Return on Capital Employed (ROCE) measures a company’s profitability from its overall operations by calculating the return generated on the total capital invested in the business (i.e. equity + debt). Return on Equity (ROE) or Return on Net Worth (RONW) measures the amount of profit which the company generates on money invested by the equity shareholders. In short, ROE draws attention to the return generated by the shareholders on their investment in the business. Together these ratios can be used in comparing the profitability of the company with other companies in the same industry.

Valuation Analysis

ParticularsFY 2012FY 2013FY 2014FY 2015FY 2016
Total Income from Operations (Rs. Cr.)3,120.903,179.603,392.303,298.00 3,370.40
Growth (%)4.27 %1.88 %6.69 %(2.78 %) 2.20 % 
PAT (Rs. Cr.)447.30508.60474.50615.20  674.90  
Growth (%)(7.01 %)13.68 %(6.70 %)29.65 % 9.70 % 
Earnings Per Share – Basic (Rs. )9.0510.289.5912.44 13.65 
Earning Per Share – Diluted (Rs. )9.0510.289.5912.44 13.65 
Price to Earnings32.9430.1348.2930.13 29.85 

Dividend History

The Company has maintained an average dividend yield of 2.31 % over the last 5 financial years.

Liquidity and Credit Analysis

Current Ratio

Higher current ratio implies healthier short term liquidity comfort level. A current ratio below 1 indicates that the company may not be able to meet its obligations in the short run. However, it is not always a matter of worry if this ratio temporarily falls below 1 as many times companies squeeze out short term cash sources to achieve a capital intensive plan with a longer term outlook. Castrol’s average current ratio over the last 5 financial years has been 1.42 times which indicates that the Company has been maintaining sufficient cash to meet its short term obligations.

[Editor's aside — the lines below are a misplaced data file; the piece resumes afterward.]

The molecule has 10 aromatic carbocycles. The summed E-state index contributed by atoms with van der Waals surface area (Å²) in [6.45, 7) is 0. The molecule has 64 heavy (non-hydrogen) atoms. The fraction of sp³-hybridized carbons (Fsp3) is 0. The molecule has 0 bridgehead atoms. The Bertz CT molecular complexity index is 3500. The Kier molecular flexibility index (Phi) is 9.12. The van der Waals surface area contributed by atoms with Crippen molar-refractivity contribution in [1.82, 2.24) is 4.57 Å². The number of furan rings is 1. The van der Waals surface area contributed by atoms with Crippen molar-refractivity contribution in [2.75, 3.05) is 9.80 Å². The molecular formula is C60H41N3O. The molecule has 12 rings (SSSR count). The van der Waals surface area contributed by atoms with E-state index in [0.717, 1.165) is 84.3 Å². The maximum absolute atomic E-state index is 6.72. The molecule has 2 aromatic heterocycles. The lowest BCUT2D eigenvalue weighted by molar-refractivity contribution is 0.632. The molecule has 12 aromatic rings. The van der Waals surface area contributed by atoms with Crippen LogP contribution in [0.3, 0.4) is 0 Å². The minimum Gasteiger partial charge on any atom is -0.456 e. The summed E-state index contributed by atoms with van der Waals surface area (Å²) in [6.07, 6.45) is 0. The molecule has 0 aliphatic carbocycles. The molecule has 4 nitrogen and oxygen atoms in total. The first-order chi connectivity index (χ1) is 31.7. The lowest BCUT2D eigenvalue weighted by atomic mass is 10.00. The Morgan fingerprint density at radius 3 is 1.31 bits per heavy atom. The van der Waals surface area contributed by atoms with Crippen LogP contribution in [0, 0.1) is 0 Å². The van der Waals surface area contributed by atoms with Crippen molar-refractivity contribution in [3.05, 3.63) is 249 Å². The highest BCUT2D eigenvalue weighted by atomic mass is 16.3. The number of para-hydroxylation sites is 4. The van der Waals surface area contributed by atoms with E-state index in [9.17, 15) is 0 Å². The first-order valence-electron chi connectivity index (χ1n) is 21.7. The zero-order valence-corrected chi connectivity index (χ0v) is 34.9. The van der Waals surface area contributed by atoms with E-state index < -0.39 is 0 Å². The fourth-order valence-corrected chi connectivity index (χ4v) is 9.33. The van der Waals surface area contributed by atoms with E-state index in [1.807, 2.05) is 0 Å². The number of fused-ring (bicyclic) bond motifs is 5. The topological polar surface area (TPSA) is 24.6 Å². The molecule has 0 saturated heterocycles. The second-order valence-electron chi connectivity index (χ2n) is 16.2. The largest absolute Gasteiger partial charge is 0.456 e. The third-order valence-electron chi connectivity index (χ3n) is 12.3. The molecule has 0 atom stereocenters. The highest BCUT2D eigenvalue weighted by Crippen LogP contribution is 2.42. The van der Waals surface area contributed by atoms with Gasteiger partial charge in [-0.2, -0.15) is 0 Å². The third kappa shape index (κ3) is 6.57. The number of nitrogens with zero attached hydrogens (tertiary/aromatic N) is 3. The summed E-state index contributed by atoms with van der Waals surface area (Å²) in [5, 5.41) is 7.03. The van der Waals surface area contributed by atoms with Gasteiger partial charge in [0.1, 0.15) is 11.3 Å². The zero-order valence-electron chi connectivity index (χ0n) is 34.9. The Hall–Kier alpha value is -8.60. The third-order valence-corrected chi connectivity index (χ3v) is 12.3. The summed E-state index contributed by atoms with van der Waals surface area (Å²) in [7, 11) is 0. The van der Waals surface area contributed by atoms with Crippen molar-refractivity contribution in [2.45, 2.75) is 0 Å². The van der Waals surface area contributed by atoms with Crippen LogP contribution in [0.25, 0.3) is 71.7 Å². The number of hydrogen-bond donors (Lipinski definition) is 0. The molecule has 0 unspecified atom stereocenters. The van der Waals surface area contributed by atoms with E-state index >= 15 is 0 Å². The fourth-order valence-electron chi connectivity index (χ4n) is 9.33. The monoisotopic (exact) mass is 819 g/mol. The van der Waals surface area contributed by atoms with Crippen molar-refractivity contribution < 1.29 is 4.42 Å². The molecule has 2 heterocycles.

Long term Debt to Equity Ratio

Companies operating with high debt to equity on their balance sheets are vulnerable to economic cycles. In times of slowdown in economy, companies with high levels of debt find it increasingly difficult to service the interest on their borrowings as profit margins decline. We believe that long term debt to equity ratio higher than 0.6 – 0.8 could affect the business of a company and its results of operations.

Castrol’s average long term debt to equity ratio over the last 5 financial years has been 0.00 which indicate that the Company is operating with ZERO level of debt.

Interest Coverage ratio

Interest coverage ratio indicates the comfort with which the company may be able to service the interest expense (i.e. finance charges) on its outstanding debt. Higher interest coverage ratio indicates that the company can easily meet the interest expense pertaining to its debt obligations. In our view, interest coverage ratio of below 1.5 should raise doubts about the company’s ability to meet the expenses on its borrowings. Interest coverage ratio below 1 indicates that the company is just not generating enough to service its debt obligations.

Castrol’s average interest coverage ratio over the last 5 financial years has been 341.39 times which indicates that the Company has been generating enough for the shareholders after servicing its debt obligations.

Ownership pattern

In its latest stock exchange filing dated 31 March 2017, Castrol reported a promoter holding of 51 %. Large promoter holding indicates conviction and sincerity of the promoters. We believe that a greater than 35 % promoter holding offers safety to the retail investors.

At the same time, institutional holding in the Company stood at 13.83 % (FII+DII). Large institutional holding indicates the confidence of seasoned investors. At the same time, it can also lead to high volatility in the stock price as institutions buy and sell larger stakes than retail participants.

About the Author

Rajat Sharma pictureRajat Sharma is a well known stock market analyst and commentator. He has covered Indian markets for over a decade and is regarded for consistently identifying early stage investment opportunities. Attorney by qualification, Rajat has done extensive work for improving corporate governance and disclosure standards.